Forbidden City
Hall of Supreme Harmony

The Forbidden City, Beijing, China

The Hall of Supreme Harmony, part 1
太和殿 (1)

After passing the Gate of Supreme Harmony (TaiHeMen), you will see the Hall of Supreme Harmony (TaiHeDian) across another spacious courtyard which covers a space of 30,000 square meters - the biggest courtyard in the Forbidden City.


A view of the Hall of Supreme Harmony from the
Gate of Supreme Harmony.

Sitting on a seven meter high, three-tier marble terrace, the grandest timber framework building ever in China will overwhelm anyone.


The Hall of Supreme Harmony (TaiHeDian).

The hall was first built in 1406 and later repaired many times. As the heart of the Forbidden City, the so-called 'Golden Carriage Palace', used to be the place where emperors received high officials and practiced their rule over the nation. Also, grand ceremonies would be held to celebrate a new emperor's ascending to the throne, emperors' birthdays and wedding ceremonies and other important occasions such as the Winter Solstice, the Chinese New Year and dispatching generals to war.


Side view from on top of the terrace.

Because the Hall of Supreme Harmony was a symbol of imperial power, it was the highest structure in the nation during the Ming and Qing dynasties - no other building was allowed to be higher than it. The heavily glazed hall is 35.02 meters high (37.44 meters if rooftop decorations are counted), 63.96 meters in width and 37.2 meters in length.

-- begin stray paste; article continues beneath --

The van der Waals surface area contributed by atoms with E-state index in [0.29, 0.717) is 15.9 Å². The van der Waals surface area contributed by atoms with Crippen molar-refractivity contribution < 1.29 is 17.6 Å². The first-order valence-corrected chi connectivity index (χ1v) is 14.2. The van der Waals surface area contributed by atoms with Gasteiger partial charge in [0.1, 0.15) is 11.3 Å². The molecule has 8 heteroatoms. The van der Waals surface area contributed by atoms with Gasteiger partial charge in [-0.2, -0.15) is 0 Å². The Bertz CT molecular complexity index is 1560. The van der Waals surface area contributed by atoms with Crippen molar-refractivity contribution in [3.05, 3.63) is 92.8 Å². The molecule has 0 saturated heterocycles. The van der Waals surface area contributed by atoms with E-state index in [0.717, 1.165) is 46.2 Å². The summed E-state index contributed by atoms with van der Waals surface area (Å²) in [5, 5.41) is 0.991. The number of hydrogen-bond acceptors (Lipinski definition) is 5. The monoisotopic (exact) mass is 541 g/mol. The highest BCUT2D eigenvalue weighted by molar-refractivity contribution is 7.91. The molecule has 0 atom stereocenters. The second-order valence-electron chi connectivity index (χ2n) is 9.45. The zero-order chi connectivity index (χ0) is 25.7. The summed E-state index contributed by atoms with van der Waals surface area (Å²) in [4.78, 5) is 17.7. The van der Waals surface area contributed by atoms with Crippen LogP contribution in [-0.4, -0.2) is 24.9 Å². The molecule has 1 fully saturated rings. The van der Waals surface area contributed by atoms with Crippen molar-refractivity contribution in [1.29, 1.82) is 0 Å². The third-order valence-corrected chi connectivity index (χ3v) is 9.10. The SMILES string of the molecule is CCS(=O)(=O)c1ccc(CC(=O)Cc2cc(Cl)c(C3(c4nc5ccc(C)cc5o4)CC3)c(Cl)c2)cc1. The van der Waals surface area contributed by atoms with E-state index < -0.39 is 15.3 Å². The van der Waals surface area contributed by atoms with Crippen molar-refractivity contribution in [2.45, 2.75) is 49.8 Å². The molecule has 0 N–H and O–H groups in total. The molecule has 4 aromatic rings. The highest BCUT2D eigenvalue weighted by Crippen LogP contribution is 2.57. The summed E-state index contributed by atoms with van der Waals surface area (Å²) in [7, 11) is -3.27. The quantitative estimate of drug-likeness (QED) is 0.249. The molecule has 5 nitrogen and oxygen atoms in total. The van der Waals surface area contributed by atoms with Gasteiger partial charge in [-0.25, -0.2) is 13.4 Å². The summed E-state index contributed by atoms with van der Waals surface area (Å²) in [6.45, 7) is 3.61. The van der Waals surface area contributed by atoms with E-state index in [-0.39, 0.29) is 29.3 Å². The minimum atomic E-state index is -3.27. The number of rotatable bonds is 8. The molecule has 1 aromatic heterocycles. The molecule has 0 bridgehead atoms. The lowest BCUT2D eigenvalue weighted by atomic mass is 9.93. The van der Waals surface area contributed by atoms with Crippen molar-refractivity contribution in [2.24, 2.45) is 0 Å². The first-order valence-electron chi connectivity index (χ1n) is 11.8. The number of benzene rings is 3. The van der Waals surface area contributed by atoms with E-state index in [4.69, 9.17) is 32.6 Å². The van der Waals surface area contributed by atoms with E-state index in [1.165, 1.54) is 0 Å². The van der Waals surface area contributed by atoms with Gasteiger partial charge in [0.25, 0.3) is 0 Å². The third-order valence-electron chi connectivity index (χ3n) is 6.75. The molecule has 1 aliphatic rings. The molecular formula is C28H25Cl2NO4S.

The emperor would arrive at the Hall of Supreme Harmony amidst ceremonial music, drum-beating and firecrackers. He would them take his place on the throne and listen to a reading of congratulatory messages from his palace courtiers. Civil and military officials would all kneel before him proclaiming : "Long Live Your Majesty".

There are in total 72 pillars standing in six rows to support the roof. Each of the pillars supporting the hall was made from a single piece of wood, about 18 metres high.



Along the three-tier marble terrace stairs, there are 18 bronze Dings, a type of ancient chinese vessel, to represent the 18 provinces of the nation (as was then).

On the terrace, which is luxuriously balustraded, a bronze crane and a bronze tortoise can be seen.



They were placed there to expect everlasting rule and longevity. The marble Rigui (sundial), in the east and the JiaLiang (an ancient measuring vessel) in the west were placed there to show that the emperors were just and fair.


In front of the hall, there are a couple of gilded bronze vats, which were used to hold water in case of fire. A fire could be lit under the vat in winter to stop the water from freezing. There are 308 vats in total in the Forbidden City.


It took 136 days to bake the floor tiles before they were immersed in tung oil for another 49 days and then polished; not only to look beautiful, but also to sound nice when walked upon.

The doors and windows are decorated with brass panels embossed with designs of dragons playing in the clouds.



Next : The Hall of Supreme Harmony, part 2

Forbidden City

Forbidden City
: Introduction
Forbidden City : History
Forbidden City : Layout
Forbidden City : Map
Getting there

The Meridian Gate (outside)
The Meridian Gate (inside)
The First Courtyard
The Gate of Supreme Harmony

The Second Courtyard
The Hall of Supreme Harmony (part 1)
The Hall of Supreme Harmony (part 2)
The Hall of Complete Harmony
The Hall of Preserving Harmony

The Large Stone Carving

The Gate of Celestial Purity
The Hall of Celestial Purity
The Hall of Celestial and Terrestrial Union
The Hall of Terrestrial Tranquility
The Imperial Garden
The Imperial Garden (part 2)

The Exhibition Halls
The 9 Dragon Screen
Other Places of Interest

Doorways (part 2)
Decorative Tiles
Beams and Ceilings
Windows and Doors
Walls & Screens

Sunset at the Forbidden City

Beijing Guide

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